Providing for our Feathered Friends in the Winter Garden – Part One…
Dark-eyed Junco, (Junco hyemalis)
Last week when snowshoeing through the forest, I was amused by a small group of chickadees bouncing from branch to branch in a hemlock stand. With so few sounds in the woodland at this time of year, the chirping birds really stood out and made me laugh. I try not to anthropomorphize – but they really did sound like they were having a passinate debate about something very important. And who knows, maybe they were.
I love watching birds in my garden and in the forest surrounding my home, so I tend to plant trees, shrubs, perennials and annuals with birds in mind. Come autumn, instead of cutting my garden back, I always leave my perennials and annuals, particularly those with seed-heads, standing for the overwintering birds. Safe backyard-havens with conifer shelters, (such as hemlock and spruce), winter fruit, and seeds are very attractive to birds. The western side of my home is buffered by a hemlock stand, where birds congregate, protected from the wind. I have also noticed juncos and sparrows crouching beneath the ornamental juniper along my walkway. Sometimes a group of of little birds will surprise me when they take flight from the shrubs in the entry garden, reminding me that they are making use of the space even when I am not.
In addition to the many cultivars of winterberry, (ilex verticillata), viburnum, cotoneaster, and other fruiting shrubs in my yard, I have also planted native perennials for seed. Beautiful gold and purple finches are always attracted to coneflower, (Echinacea), black-eyed susan, (Rudbeckia), ornamental mint, (Nepeta), and bee-balm, (Monarda). Standing sunflower heads and other annuals left overwinter in the vegetable garden attract both small and large birds, and of course the occasional squirrel.
As winter drags on, supplemental feeders with seed are useful if you want to continue providing for, (and watching), birds in your backyard.Â Below I have linked some excellent resources for gardeners interested in birds, (including books and recommended feeders). If you are planning to hang feeders or scatter seed in your yard, please be sure to keep cats indoors, and protect visiting birds from neighborhood felines by siting feeders away from potential ambush spots, (cats like to lurk in shrubs or beneath porch hide-outs). Woo (my overweight, senior bird-watcher), is mainly an indoor cat. Although I allow her supervised time outdoors in summer, I don’t let her out when birds come here to feed in winter, (it’s safer for her indoors anyway). Also, be sure to keep all feeders clean, (wash at least twice a year), to prevent mold and spread of disease. Remember too that birds need access to fresh water year round. I have natural brooks and ponds on my property, but if you don’t there are plenty of water-bowl options. My father has a heated bird-bath for winter, and I have noticed birds visiting it regularly.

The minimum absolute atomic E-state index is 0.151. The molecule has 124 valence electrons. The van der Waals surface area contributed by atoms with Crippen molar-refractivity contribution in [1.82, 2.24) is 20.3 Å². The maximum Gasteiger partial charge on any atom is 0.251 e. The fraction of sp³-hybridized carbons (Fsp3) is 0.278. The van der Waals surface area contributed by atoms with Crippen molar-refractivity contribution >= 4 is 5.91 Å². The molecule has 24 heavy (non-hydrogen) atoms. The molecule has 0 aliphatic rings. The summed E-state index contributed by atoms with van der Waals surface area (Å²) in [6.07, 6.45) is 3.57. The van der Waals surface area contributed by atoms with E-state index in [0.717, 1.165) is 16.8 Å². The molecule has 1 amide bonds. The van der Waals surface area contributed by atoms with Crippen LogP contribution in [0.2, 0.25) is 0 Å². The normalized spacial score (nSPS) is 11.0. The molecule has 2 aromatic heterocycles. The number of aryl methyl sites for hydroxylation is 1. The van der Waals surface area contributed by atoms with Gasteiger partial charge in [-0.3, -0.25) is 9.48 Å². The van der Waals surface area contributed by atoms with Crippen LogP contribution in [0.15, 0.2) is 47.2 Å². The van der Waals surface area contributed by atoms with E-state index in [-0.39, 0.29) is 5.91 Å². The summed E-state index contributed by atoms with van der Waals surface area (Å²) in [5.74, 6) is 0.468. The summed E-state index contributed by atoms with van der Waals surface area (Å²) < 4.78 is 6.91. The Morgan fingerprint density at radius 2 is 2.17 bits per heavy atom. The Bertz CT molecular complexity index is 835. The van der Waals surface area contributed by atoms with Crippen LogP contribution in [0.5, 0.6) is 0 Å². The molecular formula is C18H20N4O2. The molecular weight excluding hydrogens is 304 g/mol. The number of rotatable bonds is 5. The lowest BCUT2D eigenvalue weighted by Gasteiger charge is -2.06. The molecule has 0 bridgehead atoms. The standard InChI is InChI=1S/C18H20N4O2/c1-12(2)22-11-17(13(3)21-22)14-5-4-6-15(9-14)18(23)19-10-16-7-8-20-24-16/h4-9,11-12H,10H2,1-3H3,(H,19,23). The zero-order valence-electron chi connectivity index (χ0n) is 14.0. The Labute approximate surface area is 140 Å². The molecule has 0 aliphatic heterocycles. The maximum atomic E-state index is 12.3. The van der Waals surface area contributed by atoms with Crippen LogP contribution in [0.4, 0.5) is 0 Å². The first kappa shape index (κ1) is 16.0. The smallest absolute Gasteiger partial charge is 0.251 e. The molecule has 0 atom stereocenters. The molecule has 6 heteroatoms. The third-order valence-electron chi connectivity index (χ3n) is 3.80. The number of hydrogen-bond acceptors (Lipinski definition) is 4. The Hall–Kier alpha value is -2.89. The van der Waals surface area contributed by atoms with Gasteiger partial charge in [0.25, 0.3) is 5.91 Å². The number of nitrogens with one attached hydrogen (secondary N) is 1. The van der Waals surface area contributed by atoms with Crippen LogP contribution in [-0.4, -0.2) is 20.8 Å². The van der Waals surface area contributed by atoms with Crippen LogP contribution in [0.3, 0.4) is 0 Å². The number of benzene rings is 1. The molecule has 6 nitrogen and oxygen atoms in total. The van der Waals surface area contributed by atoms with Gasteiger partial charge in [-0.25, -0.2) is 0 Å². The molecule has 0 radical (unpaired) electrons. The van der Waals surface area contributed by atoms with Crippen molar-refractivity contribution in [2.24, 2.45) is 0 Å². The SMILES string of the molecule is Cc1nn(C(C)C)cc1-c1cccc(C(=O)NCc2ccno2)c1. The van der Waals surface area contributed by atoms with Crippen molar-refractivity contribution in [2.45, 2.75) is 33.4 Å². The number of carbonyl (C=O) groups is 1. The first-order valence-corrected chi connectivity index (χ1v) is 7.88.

Of course, not everyone visiting this site lives in a wintery climate. If your are lucky enough to be enjoying mild temperatures at this time of year, then chances are good you will have hummingbirds, as well as other local and migratory birds, in your garden. There are a few hummingbird and songbird resources here as well, and there will be more to come.
Over the next few weeks I will be passing along more information on how to attract and support birds in the garden. But for now, one of the most important and trusted resources for birders is, of course, the Aububon society. The Audubon website is a great place to visit if you are interested in learning more about our feathered friends. There is a wealth of information on bird feeding and bird watching for everyone from amateurs to seasoned ornithologists.
Are you seeing birds in your garden right now? A reader, (who wishes to remain anonymous), sent in the photos of Black-eyed Junco and the Cardinal you see here. If you have taken some great bird photos, consider sending them in to be featured on The Gardener’s Eden, (with credit of course), over the coming weeks. And please feel free to share your bird-sightings in the comments here. I’d love to hear about the winged visitors to your backyard havens…
Northern Cardinal, (Cardinalis cardinalis)
Dark-eyed Junco, (Junco hyemalis)
Article copyright 2010, Michaela at The Gardener’s Eden
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